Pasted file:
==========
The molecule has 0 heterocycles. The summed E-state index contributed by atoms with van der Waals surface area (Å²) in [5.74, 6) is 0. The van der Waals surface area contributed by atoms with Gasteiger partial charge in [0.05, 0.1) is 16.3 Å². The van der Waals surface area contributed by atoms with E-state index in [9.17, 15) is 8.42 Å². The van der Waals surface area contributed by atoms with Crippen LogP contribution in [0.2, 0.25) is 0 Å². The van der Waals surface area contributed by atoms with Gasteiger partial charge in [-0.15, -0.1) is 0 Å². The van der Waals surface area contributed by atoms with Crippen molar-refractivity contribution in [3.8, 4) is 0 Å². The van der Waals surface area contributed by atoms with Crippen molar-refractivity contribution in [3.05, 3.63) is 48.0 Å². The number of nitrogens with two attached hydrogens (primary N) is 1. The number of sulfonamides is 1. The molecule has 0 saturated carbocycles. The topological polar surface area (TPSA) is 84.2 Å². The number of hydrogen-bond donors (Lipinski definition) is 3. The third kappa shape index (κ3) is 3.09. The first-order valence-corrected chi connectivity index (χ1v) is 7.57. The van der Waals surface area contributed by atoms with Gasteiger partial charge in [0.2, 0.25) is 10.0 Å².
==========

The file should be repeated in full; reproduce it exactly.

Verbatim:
The molecule has 0 heterocycles. The summed E-state index contributed by atoms with van der Waals surface area (Å²) in [5.74, 6) is 0. The van der Waals surface area contributed by atoms with Gasteiger partial charge in [0.05, 0.1) is 16.3 Å². The van der Waals surface area contributed by atoms with E-state index in [9.17, 15) is 8.42 Å². The van der Waals surface area contributed by atoms with Crippen LogP contribution in [0.2, 0.25) is 0 Å². The van der Waals surface area contributed by atoms with Gasteiger partial charge in [-0.15, -0.1) is 0 Å². The van der Waals surface area contributed by atoms with Crippen molar-refractivity contribution in [3.8, 4) is 0 Å². The van der Waals surface area contributed by atoms with Crippen molar-refractivity contribution in [3.05, 3.63) is 48.0 Å². The number of nitrogens with two attached hydrogens (primary N) is 1. The number of sulfonamides is 1. The molecule has 0 saturated carbocycles. The topological polar surface area (TPSA) is 84.2 Å². The number of hydrogen-bond donors (Lipinski definition) is 3. The third kappa shape index (κ3) is 3.09. The first-order valence-corrected chi connectivity index (χ1v) is 7.57. The van der Waals surface area contributed by atoms with Gasteiger partial charge in [0.2, 0.25) is 10.0 Å².